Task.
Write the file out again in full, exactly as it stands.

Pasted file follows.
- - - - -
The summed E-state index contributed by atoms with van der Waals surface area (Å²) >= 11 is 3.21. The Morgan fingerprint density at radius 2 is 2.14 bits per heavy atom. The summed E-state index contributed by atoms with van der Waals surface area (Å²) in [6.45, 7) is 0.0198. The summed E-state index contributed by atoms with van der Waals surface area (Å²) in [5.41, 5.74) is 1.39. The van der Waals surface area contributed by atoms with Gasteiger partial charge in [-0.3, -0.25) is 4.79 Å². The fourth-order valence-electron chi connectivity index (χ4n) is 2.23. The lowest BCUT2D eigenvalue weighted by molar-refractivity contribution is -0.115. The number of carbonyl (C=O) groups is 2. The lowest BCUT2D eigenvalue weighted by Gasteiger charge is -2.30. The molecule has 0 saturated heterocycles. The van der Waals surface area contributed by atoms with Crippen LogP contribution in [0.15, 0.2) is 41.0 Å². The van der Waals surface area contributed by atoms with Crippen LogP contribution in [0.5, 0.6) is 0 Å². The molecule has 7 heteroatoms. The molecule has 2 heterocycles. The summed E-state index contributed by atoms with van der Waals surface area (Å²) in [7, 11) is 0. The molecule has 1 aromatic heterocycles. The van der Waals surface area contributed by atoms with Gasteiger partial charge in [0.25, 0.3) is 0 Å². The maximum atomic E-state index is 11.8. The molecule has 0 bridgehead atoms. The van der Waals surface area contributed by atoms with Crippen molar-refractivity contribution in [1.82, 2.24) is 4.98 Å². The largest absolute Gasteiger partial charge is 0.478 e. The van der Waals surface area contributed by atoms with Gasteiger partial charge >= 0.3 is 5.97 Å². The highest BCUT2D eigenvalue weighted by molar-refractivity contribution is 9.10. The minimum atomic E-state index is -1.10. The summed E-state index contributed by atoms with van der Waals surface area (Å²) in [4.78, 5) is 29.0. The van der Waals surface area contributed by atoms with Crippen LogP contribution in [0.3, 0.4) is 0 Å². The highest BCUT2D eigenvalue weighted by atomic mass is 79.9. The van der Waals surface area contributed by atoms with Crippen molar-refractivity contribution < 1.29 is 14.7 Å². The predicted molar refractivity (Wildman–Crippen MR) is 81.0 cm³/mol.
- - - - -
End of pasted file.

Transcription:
The summed E-state index contributed by atoms with van der Waals surface area (Å²) >= 11 is 3.21. The Morgan fingerprint density at radius 2 is 2.14 bits per heavy atom. The summed E-state index contributed by atoms with van der Waals surface area (Å²) in [6.45, 7) is 0.0198. The summed E-state index contributed by atoms with van der Waals surface area (Å²) in [5.41, 5.74) is 1.39. The van der Waals surface area contributed by atoms with Gasteiger partial charge in [-0.3, -0.25) is 4.79 Å². The fourth-order valence-electron chi connectivity index (χ4n) is 2.23. The lowest BCUT2D eigenvalue weighted by molar-refractivity contribution is -0.115. The number of carbonyl (C=O) groups is 2. The lowest BCUT2D eigenvalue weighted by Gasteiger charge is -2.30. The molecule has 0 saturated heterocycles. The van der Waals surface area contributed by atoms with Crippen LogP contribution in [0.15, 0.2) is 41.0 Å². The van der Waals surface area contributed by atoms with Crippen LogP contribution in [0.5, 0.6) is 0 Å². The molecule has 7 heteroatoms. The molecule has 2 heterocycles. The summed E-state index contributed by atoms with van der Waals surface area (Å²) in [7, 11) is 0. The molecule has 1 aromatic heterocycles. The van der Waals surface area contributed by atoms with Gasteiger partial charge in [0.25, 0.3) is 0 Å². The maximum atomic E-state index is 11.8. The molecule has 0 bridgehead atoms. The van der Waals surface area contributed by atoms with Crippen molar-refractivity contribution in [1.82, 2.24) is 4.98 Å². The largest absolute Gasteiger partial charge is 0.478 e. The van der Waals surface area contributed by atoms with Gasteiger partial charge >= 0.3 is 5.97 Å². The highest BCUT2D eigenvalue weighted by molar-refractivity contribution is 9.10. The minimum atomic E-state index is -1.10. The summed E-state index contributed by atoms with van der Waals surface area (Å²) in [4.78, 5) is 29.0. The van der Waals surface area contributed by atoms with Crippen LogP contribution in [0.3, 0.4) is 0 Å². The highest BCUT2D eigenvalue weighted by atomic mass is 79.9. The van der Waals surface area contributed by atoms with Crippen molar-refractivity contribution < 1.29 is 14.7 Å². The predicted molar refractivity (Wildman–Crippen MR) is 81.0 cm³/mol.